Working Together for Our Kids Conference
March 11th Bungaree Football Club
A New Approach to to Reading Comprehension by Chris Lowrey
Introduction by Andrew Harrison
Chris Lowrey is the director of 21st Century Literacy. He has taught and worked in classrooms and has decades of experience.He has been an Assistant Principal in Geelong with teaching experience in Canada and early teaching experience in rural schools and still teaching every day.
We started the session with a guess the author quiz.
Chris showed a variety of books that are suitable for comprehension . (The Night I followed the Dog by Nina Laden was recommended)
Today we will be ooking at 6 different comprehension strategies.-
Chris discussed the 'Conditions of Learning' first.
He said that independent reading often has a goal attached to it.
He advocated a print rich environment that is interactive with explicit demonstrations of feedback
Chris believes that effective conferencing helps students to become better readers and that quality conferring is a good assessment tool to use as well as testing
Children need to be given the opportunities to practice strategies and own them
Chris showed us a diagram of the 'gradual release of responsibility'
Starting with observation, participate, and practice
Teachers introduce, support and then observe.
We then recorded our reading strategies and discussed them at our tables.
Diane Snowball's reading strategy CD ROMS recommended and other references shared.
Table readings were then undertaken.
Issues arising from the reading include:
The need to teach discriminating and organising information that comes from access to multi literalise.
Teaching risk taking and prediction
All comprehension strategies need to be taught to all levels
Dialogue is important ( having a shared language of comprehension)
The importance of teaching vocabulary
Need to encourage children to discuss their strategies in reading.
Improving capacity of parents to help at home.
Developing a whole school comprehension program
Create headlines or try to write the first sentence/paragraph from a given headline.
( Make a prediction based on prior knowledge)
Also predicting words while reading text ( cloze activities)
Also written predictions while engaged in shared reading.
KWL Chart questioning tasks for non-fiction reading comprehension tasks
Using contents page in non-fiction books to link questions with the KWL.
Using Blooms taxonomy questions ( higher and lower order thinking and questioning skills)
Helping students to imagine or see elements from a text.
Read detailed descriptions of characters or settings and illustrate what you 'see'
This could be done independently or in shared reading with shared pen for illustrating.( Chris used the description of the barn from 'Charlotte's Web' as an example of how this can be done)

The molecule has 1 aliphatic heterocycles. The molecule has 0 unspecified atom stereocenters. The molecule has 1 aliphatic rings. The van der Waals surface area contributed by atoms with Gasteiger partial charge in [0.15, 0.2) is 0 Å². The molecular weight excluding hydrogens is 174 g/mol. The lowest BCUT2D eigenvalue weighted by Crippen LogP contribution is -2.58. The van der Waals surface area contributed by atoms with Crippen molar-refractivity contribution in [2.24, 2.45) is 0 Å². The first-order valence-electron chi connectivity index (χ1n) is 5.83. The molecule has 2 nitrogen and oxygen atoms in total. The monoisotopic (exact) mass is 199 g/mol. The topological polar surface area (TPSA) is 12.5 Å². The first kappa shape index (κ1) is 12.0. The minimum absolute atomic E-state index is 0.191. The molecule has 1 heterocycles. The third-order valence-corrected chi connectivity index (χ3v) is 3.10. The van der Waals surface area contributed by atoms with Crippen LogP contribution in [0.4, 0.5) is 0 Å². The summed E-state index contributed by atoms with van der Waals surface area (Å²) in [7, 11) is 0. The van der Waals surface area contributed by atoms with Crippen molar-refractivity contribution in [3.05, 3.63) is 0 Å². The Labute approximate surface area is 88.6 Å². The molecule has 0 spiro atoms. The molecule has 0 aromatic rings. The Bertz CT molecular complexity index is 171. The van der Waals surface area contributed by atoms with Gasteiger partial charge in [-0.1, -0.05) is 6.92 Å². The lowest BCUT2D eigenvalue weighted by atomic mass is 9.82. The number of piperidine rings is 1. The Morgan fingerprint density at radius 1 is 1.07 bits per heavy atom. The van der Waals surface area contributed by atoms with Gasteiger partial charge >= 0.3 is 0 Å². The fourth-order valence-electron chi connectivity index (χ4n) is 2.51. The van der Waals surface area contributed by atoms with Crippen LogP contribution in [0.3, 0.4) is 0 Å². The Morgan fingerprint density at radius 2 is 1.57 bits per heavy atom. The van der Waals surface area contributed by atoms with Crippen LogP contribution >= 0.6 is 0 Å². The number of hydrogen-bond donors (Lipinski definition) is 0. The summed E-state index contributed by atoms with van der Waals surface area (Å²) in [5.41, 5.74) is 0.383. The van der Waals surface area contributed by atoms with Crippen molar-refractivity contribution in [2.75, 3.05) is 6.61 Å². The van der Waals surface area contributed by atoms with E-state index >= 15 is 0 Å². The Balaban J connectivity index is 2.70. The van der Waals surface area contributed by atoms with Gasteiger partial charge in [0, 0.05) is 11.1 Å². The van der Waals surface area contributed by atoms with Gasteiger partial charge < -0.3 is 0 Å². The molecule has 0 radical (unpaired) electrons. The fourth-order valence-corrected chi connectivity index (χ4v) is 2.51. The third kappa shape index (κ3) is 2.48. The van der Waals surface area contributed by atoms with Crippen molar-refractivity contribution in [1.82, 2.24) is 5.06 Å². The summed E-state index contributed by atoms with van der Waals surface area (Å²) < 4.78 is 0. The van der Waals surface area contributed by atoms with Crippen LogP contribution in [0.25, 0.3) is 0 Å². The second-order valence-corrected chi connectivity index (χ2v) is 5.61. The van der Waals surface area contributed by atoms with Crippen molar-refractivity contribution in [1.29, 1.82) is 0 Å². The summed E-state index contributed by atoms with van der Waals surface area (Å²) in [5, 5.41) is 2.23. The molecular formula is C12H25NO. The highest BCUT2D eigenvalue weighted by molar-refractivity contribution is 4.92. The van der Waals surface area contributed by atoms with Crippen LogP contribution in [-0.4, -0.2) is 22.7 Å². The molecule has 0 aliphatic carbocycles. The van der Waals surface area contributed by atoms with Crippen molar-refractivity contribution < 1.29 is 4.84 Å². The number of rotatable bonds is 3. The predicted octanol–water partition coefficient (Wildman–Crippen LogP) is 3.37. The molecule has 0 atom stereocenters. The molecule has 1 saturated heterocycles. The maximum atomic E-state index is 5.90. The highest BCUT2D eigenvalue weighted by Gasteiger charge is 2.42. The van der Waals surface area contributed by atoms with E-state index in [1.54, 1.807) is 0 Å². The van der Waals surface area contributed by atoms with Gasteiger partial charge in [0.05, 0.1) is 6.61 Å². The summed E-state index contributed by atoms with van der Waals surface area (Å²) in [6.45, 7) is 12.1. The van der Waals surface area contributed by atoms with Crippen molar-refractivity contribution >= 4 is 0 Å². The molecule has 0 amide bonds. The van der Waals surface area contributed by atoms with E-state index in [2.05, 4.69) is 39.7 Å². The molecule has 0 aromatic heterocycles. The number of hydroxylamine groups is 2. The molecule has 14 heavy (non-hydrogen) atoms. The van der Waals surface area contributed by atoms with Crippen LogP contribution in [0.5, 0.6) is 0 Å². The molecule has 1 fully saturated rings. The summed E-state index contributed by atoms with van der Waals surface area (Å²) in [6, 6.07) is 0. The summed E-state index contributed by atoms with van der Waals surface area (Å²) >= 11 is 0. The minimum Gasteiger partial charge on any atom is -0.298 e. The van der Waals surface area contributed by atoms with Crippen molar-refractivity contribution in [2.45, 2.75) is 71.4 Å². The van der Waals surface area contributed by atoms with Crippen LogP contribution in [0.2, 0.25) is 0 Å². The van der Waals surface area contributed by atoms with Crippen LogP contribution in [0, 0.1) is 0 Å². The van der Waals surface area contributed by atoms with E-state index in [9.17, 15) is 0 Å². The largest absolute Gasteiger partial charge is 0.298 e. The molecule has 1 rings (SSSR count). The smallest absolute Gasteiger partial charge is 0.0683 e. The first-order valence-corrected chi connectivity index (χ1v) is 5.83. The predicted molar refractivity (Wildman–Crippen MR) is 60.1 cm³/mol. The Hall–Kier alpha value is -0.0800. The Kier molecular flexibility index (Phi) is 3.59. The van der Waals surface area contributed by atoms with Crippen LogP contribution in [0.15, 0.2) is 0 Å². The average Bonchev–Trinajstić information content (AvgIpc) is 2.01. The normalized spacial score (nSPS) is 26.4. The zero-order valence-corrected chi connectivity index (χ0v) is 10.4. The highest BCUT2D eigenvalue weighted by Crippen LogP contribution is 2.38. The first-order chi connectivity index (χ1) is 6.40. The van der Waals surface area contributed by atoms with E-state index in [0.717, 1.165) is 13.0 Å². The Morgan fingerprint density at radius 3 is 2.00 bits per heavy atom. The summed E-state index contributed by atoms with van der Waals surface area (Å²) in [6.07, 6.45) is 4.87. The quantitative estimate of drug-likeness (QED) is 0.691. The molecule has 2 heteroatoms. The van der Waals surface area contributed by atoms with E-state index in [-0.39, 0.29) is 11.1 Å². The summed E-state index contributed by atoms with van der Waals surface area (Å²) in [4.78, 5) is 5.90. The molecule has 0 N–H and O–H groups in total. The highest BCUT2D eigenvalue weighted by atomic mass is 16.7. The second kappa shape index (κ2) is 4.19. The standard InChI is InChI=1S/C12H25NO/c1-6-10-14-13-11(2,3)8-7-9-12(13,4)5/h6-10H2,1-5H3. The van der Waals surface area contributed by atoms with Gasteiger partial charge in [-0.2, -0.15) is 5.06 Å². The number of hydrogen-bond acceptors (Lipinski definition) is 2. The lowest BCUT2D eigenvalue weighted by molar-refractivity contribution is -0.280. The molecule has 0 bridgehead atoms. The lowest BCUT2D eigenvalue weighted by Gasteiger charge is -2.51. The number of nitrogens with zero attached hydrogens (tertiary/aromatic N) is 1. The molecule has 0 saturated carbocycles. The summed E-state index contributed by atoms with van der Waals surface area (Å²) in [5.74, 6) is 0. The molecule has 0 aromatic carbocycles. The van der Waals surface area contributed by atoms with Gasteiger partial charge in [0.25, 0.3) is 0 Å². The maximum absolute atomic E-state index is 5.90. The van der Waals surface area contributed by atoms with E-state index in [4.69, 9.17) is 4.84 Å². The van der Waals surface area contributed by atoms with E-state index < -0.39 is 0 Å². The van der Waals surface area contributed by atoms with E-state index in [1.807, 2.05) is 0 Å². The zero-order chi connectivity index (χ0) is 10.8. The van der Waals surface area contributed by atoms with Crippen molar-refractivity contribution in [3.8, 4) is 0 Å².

Children could highlight in a text where they are visualise things in a text and what their reaction is when they visualise .Visualising helps children to infer and connect to other books or personal experiences.
Have students reading passages for visualisation.
Think Aloud and inferring
Showing children a picture from a text before reading it and asking them to infer what might be happening. (textless books are also good for this) We have a good selection of textless books at Glen Park.
When using a big book or textless book and sharing it, Infer from the title first and then look through the book the teacher should talk aloud about his thinking and inferring when viewing the textless book (or a book where the text is covered up.)
Early years students don't summarise well they retell and that is good and they probably should retell / recall as they need to. Keeping learning logs: students explain in reading ( maybe using a mini reader) to explain in writing their understanding, points of confusion or experiences.
Using an ABC summary or glossary to help remember important ideas or information about a topic or book.
Create FAQ page for other students about what they have read or are reading.
Create a 'study cube' by adding 6 facts to remember on the cube from the text.
Compare and contrast using Venn diagrams
Study consequences by using cause and effect charts
Using sequencing and timelines
In text structures we use looking at plot, settings and characters in narrative and in non fiction we should use structures such as chronological order, cause and effect and compare and contrast as well as just listing facts.
This was a very valuable session. I picked up a lot of great ideas ( such as using textless books for think aloud inferring, more visualising activities and using 'headlines' for prediction) but also had reaffirmed to me that I am successfully using a lot if not all of Chris' recommended comprehension strategies. One idea I did pick up on was extending these ideas into the Early Years
Text-free books we have at Glen Park